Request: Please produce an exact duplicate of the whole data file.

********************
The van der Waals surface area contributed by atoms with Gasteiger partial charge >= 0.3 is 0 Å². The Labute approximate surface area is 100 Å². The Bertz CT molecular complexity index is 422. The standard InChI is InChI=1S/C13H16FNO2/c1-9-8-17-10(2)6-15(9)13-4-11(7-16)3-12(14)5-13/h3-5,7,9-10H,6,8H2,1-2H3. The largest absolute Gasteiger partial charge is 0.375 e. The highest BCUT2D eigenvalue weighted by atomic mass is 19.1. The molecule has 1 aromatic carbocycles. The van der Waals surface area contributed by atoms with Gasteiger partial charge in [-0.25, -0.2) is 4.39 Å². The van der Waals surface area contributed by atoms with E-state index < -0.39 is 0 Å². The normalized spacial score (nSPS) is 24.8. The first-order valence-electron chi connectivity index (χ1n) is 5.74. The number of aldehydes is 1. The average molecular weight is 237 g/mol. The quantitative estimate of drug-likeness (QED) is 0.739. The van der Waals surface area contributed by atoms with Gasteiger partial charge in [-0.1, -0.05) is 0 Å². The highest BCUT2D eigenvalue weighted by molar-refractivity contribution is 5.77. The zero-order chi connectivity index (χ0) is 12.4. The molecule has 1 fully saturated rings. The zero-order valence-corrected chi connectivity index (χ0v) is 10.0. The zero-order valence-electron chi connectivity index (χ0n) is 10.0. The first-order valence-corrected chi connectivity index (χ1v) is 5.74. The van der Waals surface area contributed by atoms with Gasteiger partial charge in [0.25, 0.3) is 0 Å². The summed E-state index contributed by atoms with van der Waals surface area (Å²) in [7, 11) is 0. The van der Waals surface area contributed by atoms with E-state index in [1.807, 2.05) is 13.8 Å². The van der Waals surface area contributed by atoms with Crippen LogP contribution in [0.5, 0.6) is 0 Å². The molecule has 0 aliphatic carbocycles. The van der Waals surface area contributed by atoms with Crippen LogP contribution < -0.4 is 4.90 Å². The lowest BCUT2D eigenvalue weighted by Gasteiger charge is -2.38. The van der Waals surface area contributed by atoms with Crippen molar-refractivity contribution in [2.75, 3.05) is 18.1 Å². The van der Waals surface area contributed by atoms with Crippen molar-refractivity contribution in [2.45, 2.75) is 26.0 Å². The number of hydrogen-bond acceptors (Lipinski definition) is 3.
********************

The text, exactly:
The van der Waals surface area contributed by atoms with Gasteiger partial charge >= 0.3 is 0 Å². The Labute approximate surface area is 100 Å². The Bertz CT molecular complexity index is 422. The standard InChI is InChI=1S/C13H16FNO2/c1-9-8-17-10(2)6-15(9)13-4-11(7-16)3-12(14)5-13/h3-5,7,9-10H,6,8H2,1-2H3. The largest absolute Gasteiger partial charge is 0.375 e. The highest BCUT2D eigenvalue weighted by atomic mass is 19.1. The molecule has 1 aromatic carbocycles. The van der Waals surface area contributed by atoms with Gasteiger partial charge in [-0.25, -0.2) is 4.39 Å². The van der Waals surface area contributed by atoms with E-state index < -0.39 is 0 Å². The normalized spacial score (nSPS) is 24.8. The first-order valence-electron chi connectivity index (χ1n) is 5.74. The number of aldehydes is 1. The average molecular weight is 237 g/mol. The quantitative estimate of drug-likeness (QED) is 0.739. The van der Waals surface area contributed by atoms with Gasteiger partial charge in [-0.1, -0.05) is 0 Å². The highest BCUT2D eigenvalue weighted by molar-refractivity contribution is 5.77. The zero-order chi connectivity index (χ0) is 12.4. The molecule has 1 fully saturated rings. The zero-order valence-corrected chi connectivity index (χ0v) is 10.0. The zero-order valence-electron chi connectivity index (χ0n) is 10.0. The first-order valence-corrected chi connectivity index (χ1v) is 5.74. The van der Waals surface area contributed by atoms with Gasteiger partial charge in [0.25, 0.3) is 0 Å². The summed E-state index contributed by atoms with van der Waals surface area (Å²) in [7, 11) is 0. The van der Waals surface area contributed by atoms with E-state index in [1.807, 2.05) is 13.8 Å². The van der Waals surface area contributed by atoms with Crippen LogP contribution in [0.5, 0.6) is 0 Å². The molecule has 0 aliphatic carbocycles. The van der Waals surface area contributed by atoms with Crippen LogP contribution < -0.4 is 4.90 Å². The lowest BCUT2D eigenvalue weighted by Gasteiger charge is -2.38. The van der Waals surface area contributed by atoms with Crippen molar-refractivity contribution in [2.75, 3.05) is 18.1 Å². The van der Waals surface area contributed by atoms with Crippen molar-refractivity contribution in [2.45, 2.75) is 26.0 Å². The number of hydrogen-bond acceptors (Lipinski definition) is 3.